AG says new offender clean-up laws have cut graffiti 25%
ALMOST 130 graffiti vandals have spent 1160 hours in the past year cleaning up their mess.
Attorney-General Jarrod Bleijie, speaking a year after the LNP brought in laws to make vandals clean up the mess they made with spraycans in public areas, said the mandatory graffiti removal orders had contributed to a dramatic drop in graffiti crime.
He said the graffiti crime rate had fallen more than 25% since the orders, and an increase in the maximum sentence for vandalism to seven years' jail, were introduced.
"The graffiti removal orders are practical and effective, with convicted vandals literally cleaning up their act by removing graffiti as part of their sentence," he said.
"Over the past year, 128 offenders have been ordered to perform 1160 hours' worth of clean ups across Queensland.
On the Gold Coast alone, they've re-painted around 3,500 square metres of buildings and other structures."
Acting superintendent Bill Knowles said the 25% drop was remarkable and he believed the new laws had contributed greatly.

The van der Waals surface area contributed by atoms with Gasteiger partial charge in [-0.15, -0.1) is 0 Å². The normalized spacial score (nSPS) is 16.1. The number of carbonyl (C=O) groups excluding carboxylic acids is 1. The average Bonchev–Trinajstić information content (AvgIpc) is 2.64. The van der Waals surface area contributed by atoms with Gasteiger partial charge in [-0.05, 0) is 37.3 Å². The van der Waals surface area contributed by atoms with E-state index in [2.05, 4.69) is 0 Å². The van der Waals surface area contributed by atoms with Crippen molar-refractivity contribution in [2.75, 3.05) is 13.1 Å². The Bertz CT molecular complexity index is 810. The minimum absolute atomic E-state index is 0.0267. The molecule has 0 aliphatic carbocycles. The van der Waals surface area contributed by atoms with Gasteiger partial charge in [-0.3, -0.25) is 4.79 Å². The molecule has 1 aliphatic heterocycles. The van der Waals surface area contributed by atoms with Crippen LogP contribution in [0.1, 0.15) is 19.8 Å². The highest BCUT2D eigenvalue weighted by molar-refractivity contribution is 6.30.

He said it had been a great opportunity for police to work with other agencies and to educate young people.
Mr Bleijie said an agreement between Queensland Corrective Services and Queensland Rail meant the state's trains and other rail infrastructure would be also now cleaned up.
"Rail infrastructure is a favourite for many vandals and graffiti costs Queensland Rail more than $5.5 million a year to clean up," he said.
"This agreement means offenders can now be sent out to clean up Queensland Rail property and in turn make Queenslanders' trip to work or home more enjoyable and less of an eyesore.
"Graffiti costs Queensland families a total of $200 million to clean up every year. It's an ugly blight on any home, business or community's image that we are determined to clean up."